Tuesday, May 30, 2017

Blog Tour: Mother of Wolves by J Aislynn d'Merricksson

Mother of Wolves banner

This is my stop during the blog tour for Mother of Wolves by J Aislynn d'Merricksson. This blog tour is organized by Lola's Blog Tours. The blog tour runs from 22 May till 11 June. See the tour schedule here

Mother of WolvesMother of Wolves (Evalyce Worldshaper #1)

By J Aislynn d'Merricksson

Genre: Sci-fi/ fantasy/ arcanepunk

Age category: Adult

Release Date: July 2, 2015


It is a year of awakening and change for Kalla kyl’Solidor - the Wolf Who Sleeps. After a fire wyvern attacks her home, she sets on a harsh path to self-discovery.

With the future of their world at stake, Kalla and her magister embark on a journey that will shake the foundations of De Sikkari and shape their destiny.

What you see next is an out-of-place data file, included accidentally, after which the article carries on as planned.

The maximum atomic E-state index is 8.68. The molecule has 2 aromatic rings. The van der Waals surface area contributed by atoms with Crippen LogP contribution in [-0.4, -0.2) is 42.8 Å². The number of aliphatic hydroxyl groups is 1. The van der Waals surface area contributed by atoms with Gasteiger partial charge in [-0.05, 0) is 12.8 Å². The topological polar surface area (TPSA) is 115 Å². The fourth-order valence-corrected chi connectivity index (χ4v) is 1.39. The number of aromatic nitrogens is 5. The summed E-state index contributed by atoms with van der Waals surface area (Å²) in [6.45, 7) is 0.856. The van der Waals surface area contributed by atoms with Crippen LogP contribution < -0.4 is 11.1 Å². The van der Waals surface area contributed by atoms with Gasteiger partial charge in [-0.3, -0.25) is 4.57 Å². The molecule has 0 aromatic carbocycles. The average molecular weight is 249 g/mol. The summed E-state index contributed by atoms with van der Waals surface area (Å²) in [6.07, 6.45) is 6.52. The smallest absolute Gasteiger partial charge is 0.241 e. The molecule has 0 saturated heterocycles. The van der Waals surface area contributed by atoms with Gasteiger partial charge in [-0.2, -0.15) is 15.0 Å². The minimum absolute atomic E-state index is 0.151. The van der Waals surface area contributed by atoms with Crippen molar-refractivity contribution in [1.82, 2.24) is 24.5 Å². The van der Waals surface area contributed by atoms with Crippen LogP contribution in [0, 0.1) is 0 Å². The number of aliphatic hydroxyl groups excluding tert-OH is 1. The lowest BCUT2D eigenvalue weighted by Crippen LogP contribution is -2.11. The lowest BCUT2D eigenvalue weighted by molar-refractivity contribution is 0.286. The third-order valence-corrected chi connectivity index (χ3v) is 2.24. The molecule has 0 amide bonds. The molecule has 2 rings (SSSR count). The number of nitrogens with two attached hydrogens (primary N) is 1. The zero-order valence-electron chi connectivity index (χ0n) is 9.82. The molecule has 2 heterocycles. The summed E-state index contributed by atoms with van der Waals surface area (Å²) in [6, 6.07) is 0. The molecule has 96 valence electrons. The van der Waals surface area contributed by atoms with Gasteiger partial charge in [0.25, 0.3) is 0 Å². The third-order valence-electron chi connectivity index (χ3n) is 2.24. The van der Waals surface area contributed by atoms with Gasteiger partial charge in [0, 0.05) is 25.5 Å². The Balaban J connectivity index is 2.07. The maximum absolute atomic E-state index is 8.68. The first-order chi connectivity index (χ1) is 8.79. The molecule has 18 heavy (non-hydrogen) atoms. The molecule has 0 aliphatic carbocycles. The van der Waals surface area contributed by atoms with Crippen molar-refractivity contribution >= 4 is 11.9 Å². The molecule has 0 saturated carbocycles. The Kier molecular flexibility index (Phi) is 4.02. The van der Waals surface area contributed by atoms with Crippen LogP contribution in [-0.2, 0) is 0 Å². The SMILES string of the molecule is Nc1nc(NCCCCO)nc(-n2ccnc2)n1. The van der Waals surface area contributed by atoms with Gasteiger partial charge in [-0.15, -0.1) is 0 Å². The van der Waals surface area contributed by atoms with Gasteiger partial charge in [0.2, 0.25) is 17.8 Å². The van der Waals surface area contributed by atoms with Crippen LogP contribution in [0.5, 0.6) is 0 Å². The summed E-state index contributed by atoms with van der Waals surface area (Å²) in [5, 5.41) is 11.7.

From the depths of Xibalba to the plains of Arkkadia, and the soaring heights of the sky continent of Argoth, they journey to claim their rightful place in the world, and to put an end to the source of the destruction before chaos claims the realm.

Book 1 of 4 in the Evalyce: Worldshaper series

You can find Mother of Wolves on Goodreads

You can buy Mother of Wolves here on Amazon

Excerpt 2
Vander stopped before her and she looked up at him. The War Mage's
face was flushed, and his lips were pulled back, baring his long
carnassial teeth. At his sides, his hands were clenched tight. Madness
glittered in his icy eyes.
Close enough... Kalla lunged, latching onto his wrist. Vander tried to
jerk away, but she'd already sent her power racing through him,
freezing his lungs. A look of surprise crossed his face. As he sank to
the ground a cold voice slithered through her mind.
G o ahead... end it... this one is of no use to me anymore... Go ahead.